Because of the FDA withdrawal of red yeast rice, its distributors, NuSkin International, chose to reformulate its product Cholestin by replacing the red yeast rice with other substances, namely plant sterols and stanols and policosanol, which is derived from beeswax and sugar cane. These new ingredients will still positively affect your cholesterol profile, even though red yeast rice is no longer an ingredient of Cholestin. Likewise, NuSkin no longer licenses red yeast rice to other supplement manufacturers, so other products that also once contained red yeast rice no longer do.

General Interaction

There are no known drug or nutrient interactions associated with red yeast rice. However, there are interactions associated with lovastatin. Prescription statin drugs such as lovastatin can reduce levels of coenzyme Q10, an antioxidant produced by the heart and other tissues to protect cells from damage. Some experts recommend supplementing a regimen of red yeast extract (or other statin drugs) with this nutrient.

Don't mix red yeast rice extract with other statin-type cholesterol-lowering medications, or you may risk consuming excessive amounts of particular ingredients. However, red yeast rice can be safely combined with niacin supplements for additional cholesterol-lowering effects.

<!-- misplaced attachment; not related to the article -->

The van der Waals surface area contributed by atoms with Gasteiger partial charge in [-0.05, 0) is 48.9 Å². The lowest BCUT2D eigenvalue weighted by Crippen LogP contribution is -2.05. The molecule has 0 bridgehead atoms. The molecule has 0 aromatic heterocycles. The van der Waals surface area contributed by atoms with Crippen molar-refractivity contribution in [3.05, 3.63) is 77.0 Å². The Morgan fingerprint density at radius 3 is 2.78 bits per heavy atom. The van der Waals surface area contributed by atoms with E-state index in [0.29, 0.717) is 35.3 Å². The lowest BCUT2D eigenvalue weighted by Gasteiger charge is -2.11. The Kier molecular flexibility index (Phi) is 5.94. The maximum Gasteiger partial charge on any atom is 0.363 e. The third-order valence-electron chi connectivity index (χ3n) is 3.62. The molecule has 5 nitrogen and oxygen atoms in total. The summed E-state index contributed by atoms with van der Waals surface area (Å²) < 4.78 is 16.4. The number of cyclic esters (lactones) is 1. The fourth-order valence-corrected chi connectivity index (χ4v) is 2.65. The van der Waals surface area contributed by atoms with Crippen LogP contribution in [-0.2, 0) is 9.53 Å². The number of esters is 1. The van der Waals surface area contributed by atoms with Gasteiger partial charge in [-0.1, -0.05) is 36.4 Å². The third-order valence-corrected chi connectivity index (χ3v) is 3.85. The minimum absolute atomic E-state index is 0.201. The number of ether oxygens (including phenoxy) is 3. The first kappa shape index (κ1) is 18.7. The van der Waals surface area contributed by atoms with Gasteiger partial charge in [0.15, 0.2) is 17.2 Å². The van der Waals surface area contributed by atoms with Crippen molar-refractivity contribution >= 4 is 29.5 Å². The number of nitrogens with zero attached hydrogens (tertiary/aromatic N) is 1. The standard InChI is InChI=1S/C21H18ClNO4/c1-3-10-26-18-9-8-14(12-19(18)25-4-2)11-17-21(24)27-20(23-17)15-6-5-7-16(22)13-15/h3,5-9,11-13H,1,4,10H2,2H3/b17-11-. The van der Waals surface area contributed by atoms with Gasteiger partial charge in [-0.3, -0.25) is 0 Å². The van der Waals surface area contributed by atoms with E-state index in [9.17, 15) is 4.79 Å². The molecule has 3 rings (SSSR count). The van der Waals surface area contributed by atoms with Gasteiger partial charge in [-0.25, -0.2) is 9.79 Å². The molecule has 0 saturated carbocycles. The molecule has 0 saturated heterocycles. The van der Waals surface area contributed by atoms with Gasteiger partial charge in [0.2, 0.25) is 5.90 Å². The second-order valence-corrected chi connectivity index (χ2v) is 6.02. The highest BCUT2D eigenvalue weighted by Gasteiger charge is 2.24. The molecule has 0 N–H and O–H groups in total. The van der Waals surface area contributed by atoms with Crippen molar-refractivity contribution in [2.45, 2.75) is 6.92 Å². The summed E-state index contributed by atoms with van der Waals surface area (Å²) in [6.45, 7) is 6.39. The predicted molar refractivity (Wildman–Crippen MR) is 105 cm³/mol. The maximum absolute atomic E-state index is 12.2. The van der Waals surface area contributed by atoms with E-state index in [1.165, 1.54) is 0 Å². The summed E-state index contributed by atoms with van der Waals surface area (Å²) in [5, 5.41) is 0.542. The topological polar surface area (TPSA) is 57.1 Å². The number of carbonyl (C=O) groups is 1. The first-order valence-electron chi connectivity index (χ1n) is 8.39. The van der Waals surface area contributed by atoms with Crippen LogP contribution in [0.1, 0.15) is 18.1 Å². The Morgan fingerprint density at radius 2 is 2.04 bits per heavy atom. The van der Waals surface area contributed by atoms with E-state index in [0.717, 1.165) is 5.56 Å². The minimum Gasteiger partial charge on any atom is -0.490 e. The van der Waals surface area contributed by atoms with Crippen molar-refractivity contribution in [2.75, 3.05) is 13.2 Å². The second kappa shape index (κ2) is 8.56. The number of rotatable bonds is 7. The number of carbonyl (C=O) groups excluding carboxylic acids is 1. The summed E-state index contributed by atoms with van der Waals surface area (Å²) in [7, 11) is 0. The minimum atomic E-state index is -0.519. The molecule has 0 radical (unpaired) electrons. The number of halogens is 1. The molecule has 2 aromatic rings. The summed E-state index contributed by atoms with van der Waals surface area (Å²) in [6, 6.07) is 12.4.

Note: For information on interactions with specific generic drugs, see our WholeHealthMD Drug/Nutrient Interactions Chart.

Cautions

Consult your doctor before taking red yeast rice or any other cholesterol-lowering dietary supplement. This is particularly important if you have high cholesterol or heart disease; conventional medicines have been proven to rapidly and effectively lower cholesterol levels, directly lowering your heart attack risk.

Take red yeast rice extract with food to reduce the risk of digestive upset.

Side effects with red yeast rice extract have been reported but tend to be mild and resolve quickly once you stop taking it. These include headache, dizziness, heartburn, gas, and digestive tract discomfort. Stop taking red yeast rice extract and consult a doctor promptly if you experience any side effects that seem more severe or persistent than these.

Keep in mind that, in theory, the statins in red yeast rice extract pose the risk of rare but serious reactions, including skeletal muscle damage, liver damage, and kidney toxicity. Approximately 1% to 2% of people taking the drug lovastatin have such reactions. Symptoms may include unexplained weakness, muscle pains and tenderness, and other flu-like symptoms. It's still unclear whether these types of reactions occur with people taking standardized red yeast rice extract, however. In a recent, 12-week clinical trial, for example, liver and kidney function in the participants remained normal.

More information on possible side effects should become available as results of studies on red yeast rice extract are completed in the coming years.

To avoid possible complications due to the statin content in red yeast rice extract, don't take this supplement if you are pregnant or breast-feeding, or if you have liver disease, a serious infection, or a transplanted organ. Also avoid it if you have recently had major surgery.

Don't take red yeast rice extract if you are younger than age 20.

Avoid drinking more than two alcoholic drinks a day or large amounts of grapefruit juice while taking red yeast rice extract.


Date Published: 04/19/2005